These are the words a recent panel of manufacturers used to explain what exactly is happening with the supply chain in the interiors industry.
In our conversations with designers across multiple sectors, we’ve heard repeatedly that the reselection process due to availability of product is one of the top issues right now. And while breaking the news to a client that they can’t get a sofa for 24 weeks (or more) is not a fun conversation, that’s only part of the problem—when there is a will (i.e., demand), there may not always be a way (i.e., supply). The financial implications are stunting growth where demand exists and stressing precious people resources in the reselection process.
Our industry isn’t alone. Supply chain issues are flooding the headlines of popular press, affecting industries from publishing to automotive. In NPR’s “Consider This” podcast episode, they explain that what we are buying today is complicated, involving many parts: “It’s like you’re making dinner and you realize that you don’t have that one key ingredient that you need to finish it.”
Let’s start at the beginning to find out: what’s actually happening with supply chain disruption?
Multiple issues are happening at multiple places in the supply chain.
Kourtney Smith, president of Kimball International, explained: “This issue is multi-folded and includes raw materials, logistics, and labor stress in the system.”
“We are all familiar with this from outside of our industry with building materials and cars, but it has a cascading effect on all supply chains,” added Mary Holt, chief design strategist at Carnegie. “It’s not just about getting the parts or components, it’s also the logistics of freight and shipping. We don’t see that easing up anytime soon. There is a significant wait at ports, and air cargo isn’t even an option because passenger planes aren’t flying as much.”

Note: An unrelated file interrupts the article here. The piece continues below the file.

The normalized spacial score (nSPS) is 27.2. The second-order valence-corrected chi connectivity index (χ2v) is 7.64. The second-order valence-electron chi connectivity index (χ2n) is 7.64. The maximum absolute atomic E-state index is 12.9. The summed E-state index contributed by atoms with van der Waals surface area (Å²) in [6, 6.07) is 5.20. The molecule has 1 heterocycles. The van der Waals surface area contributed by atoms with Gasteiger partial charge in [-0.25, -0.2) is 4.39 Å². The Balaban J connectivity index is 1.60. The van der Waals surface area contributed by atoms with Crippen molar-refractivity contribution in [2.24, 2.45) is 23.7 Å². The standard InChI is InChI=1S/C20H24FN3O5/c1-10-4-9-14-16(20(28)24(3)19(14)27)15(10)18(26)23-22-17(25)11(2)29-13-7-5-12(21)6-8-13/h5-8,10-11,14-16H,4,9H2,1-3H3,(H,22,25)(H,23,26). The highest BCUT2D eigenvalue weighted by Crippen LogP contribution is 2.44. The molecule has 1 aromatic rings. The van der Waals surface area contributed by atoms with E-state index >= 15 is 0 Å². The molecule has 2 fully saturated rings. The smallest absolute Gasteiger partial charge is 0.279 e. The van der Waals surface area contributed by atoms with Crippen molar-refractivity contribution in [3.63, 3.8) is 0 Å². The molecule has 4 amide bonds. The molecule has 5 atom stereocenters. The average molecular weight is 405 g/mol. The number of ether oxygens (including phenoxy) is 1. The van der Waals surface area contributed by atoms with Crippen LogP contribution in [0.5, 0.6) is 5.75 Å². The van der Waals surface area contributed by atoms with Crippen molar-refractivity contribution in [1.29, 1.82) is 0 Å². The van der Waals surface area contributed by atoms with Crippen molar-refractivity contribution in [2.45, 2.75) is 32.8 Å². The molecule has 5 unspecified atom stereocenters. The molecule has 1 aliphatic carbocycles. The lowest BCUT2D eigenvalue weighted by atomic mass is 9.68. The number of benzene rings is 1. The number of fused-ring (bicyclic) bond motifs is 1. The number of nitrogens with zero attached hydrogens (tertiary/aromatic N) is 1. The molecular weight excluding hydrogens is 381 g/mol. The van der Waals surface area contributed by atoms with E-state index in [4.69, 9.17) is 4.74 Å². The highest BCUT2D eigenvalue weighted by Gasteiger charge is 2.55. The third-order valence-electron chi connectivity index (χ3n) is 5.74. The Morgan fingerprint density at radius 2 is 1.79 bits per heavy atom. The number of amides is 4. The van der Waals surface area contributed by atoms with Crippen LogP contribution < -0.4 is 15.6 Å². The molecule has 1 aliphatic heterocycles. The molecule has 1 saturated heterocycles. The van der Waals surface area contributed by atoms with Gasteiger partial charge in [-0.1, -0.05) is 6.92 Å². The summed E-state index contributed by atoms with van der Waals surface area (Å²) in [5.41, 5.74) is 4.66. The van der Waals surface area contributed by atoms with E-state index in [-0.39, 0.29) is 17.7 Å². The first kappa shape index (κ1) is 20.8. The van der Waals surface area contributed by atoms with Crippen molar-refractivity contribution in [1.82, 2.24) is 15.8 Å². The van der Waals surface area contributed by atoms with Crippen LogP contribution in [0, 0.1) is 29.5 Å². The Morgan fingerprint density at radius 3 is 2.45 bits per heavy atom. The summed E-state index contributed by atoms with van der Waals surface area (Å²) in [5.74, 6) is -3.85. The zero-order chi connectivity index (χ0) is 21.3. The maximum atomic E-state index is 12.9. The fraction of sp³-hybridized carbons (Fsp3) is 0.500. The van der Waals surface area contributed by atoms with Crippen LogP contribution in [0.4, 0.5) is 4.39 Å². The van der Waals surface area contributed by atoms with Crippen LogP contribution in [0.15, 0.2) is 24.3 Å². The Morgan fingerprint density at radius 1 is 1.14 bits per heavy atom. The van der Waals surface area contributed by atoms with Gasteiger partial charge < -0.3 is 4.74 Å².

“Even when we have the product produced and ready to go, we’ll run into issues like shipping label adhesive not being available,” said Amanda Darley, director of marketing at Mannington Commercial. Mannington Commercial’s recent article dives into six issues that caused the supply chain crisis in more detail.
Increased demand emerging from the pandemic combines with supply shortages.
“It’s the perfect storm of supply and demand,” said Michael Chaney, head of the B2B division at Crate & Barrel and CB2. “For a stocking retailer like Crate & Barrel and CB2, we got hit hard by that demand plus rolling blackouts and issues in ports and factories. Demand has not slowed down, and we haven’t been able to get feet back under us to catch up.”
A shortage of labor on both the logistics and manufacturing sides enhances delays.
“Within the manufacturing environment, we’re seeing a shortage of labor, and therefore the cost of labor is also going up,” Smith said. According to a study by the Workforce Institute, nearly two out of three manufacturers report they are struggling to fill skilled labor gaps.
What are manufacturers doing to help solve the supply chain problem?
- Building special SWAT teams. “We have teams looking at this every single day,” Darley said. “And it’s changing every single day.”
- Implementing new ways of stocking AND reverting to ways of the past. “We’ve had to recalibrate what’s referred to as our ‘safety stocks’ of key materials to give us more pad during this time,” Smith said. “Before the pandemic, we utilized ‘just-in-time’ fulfillment with our suppliers, which meant buying only what we need. However, we’ve shifted back to the old school way of stocking materials, so we have those key supplies ready.”
“We just opened up a parcel fulfillment center so that we can get packages out within an hour,” Chaney added. “We’re supplementing with alternative logistics companies to help ease delivery disruptions as well.”
- Rethinking their suppliers. “This disruption has made us rethink our supply chain,” Holt said. “Prior to pandemic, it was $2,500 to get a container from China, but now it costs $30,000. It takes some time, but we’re working hard to find new, qualified suppliers closer to home.”